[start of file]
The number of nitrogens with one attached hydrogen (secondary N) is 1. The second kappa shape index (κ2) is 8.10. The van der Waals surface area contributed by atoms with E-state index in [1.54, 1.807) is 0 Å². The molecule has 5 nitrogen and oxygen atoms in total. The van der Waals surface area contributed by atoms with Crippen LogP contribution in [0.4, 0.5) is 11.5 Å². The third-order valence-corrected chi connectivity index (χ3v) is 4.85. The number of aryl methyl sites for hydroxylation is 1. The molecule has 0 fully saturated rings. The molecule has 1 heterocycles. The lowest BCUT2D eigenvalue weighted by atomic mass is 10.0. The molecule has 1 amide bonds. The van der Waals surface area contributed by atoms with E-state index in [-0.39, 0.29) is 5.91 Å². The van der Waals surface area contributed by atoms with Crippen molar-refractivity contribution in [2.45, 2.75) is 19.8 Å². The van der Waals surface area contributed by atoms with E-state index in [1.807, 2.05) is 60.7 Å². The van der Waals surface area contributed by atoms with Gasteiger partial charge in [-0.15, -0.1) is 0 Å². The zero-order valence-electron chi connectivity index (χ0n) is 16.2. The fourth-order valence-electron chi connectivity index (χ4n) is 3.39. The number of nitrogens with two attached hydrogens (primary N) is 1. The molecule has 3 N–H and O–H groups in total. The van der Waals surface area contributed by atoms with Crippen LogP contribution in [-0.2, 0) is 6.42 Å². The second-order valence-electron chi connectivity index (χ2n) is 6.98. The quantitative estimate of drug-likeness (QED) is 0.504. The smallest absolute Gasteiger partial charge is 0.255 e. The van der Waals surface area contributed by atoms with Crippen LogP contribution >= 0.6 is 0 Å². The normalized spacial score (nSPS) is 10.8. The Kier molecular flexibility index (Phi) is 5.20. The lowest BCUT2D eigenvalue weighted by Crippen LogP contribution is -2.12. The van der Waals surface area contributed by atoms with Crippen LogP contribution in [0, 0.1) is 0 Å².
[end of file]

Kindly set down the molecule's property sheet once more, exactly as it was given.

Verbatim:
The number of nitrogens with one attached hydrogen (secondary N) is 1. The second kappa shape index (κ2) is 8.10. The van der Waals surface area contributed by atoms with E-state index in [1.54, 1.807) is 0 Å². The molecule has 5 nitrogen and oxygen atoms in total. The van der Waals surface area contributed by atoms with Crippen LogP contribution in [0.4, 0.5) is 11.5 Å². The third-order valence-corrected chi connectivity index (χ3v) is 4.85. The number of aryl methyl sites for hydroxylation is 1. The molecule has 0 fully saturated rings. The molecule has 1 heterocycles. The lowest BCUT2D eigenvalue weighted by atomic mass is 10.0. The molecule has 1 amide bonds. The van der Waals surface area contributed by atoms with E-state index in [-0.39, 0.29) is 5.91 Å². The van der Waals surface area contributed by atoms with Crippen molar-refractivity contribution in [2.45, 2.75) is 19.8 Å². The van der Waals surface area contributed by atoms with E-state index in [1.807, 2.05) is 60.7 Å². The van der Waals surface area contributed by atoms with Gasteiger partial charge in [-0.15, -0.1) is 0 Å². The zero-order valence-electron chi connectivity index (χ0n) is 16.2. The fourth-order valence-electron chi connectivity index (χ4n) is 3.39. The number of nitrogens with two attached hydrogens (primary N) is 1. The molecule has 3 N–H and O–H groups in total. The van der Waals surface area contributed by atoms with Crippen LogP contribution in [-0.2, 0) is 6.42 Å². The second-order valence-electron chi connectivity index (χ2n) is 6.98. The quantitative estimate of drug-likeness (QED) is 0.504. The smallest absolute Gasteiger partial charge is 0.255 e. The van der Waals surface area contributed by atoms with Crippen LogP contribution >= 0.6 is 0 Å². The normalized spacial score (nSPS) is 10.8. The Kier molecular flexibility index (Phi) is 5.20. The lowest BCUT2D eigenvalue weighted by Crippen LogP contribution is -2.12. The van der Waals surface area contributed by atoms with Crippen LogP contribution in [0, 0.1) is 0 Å².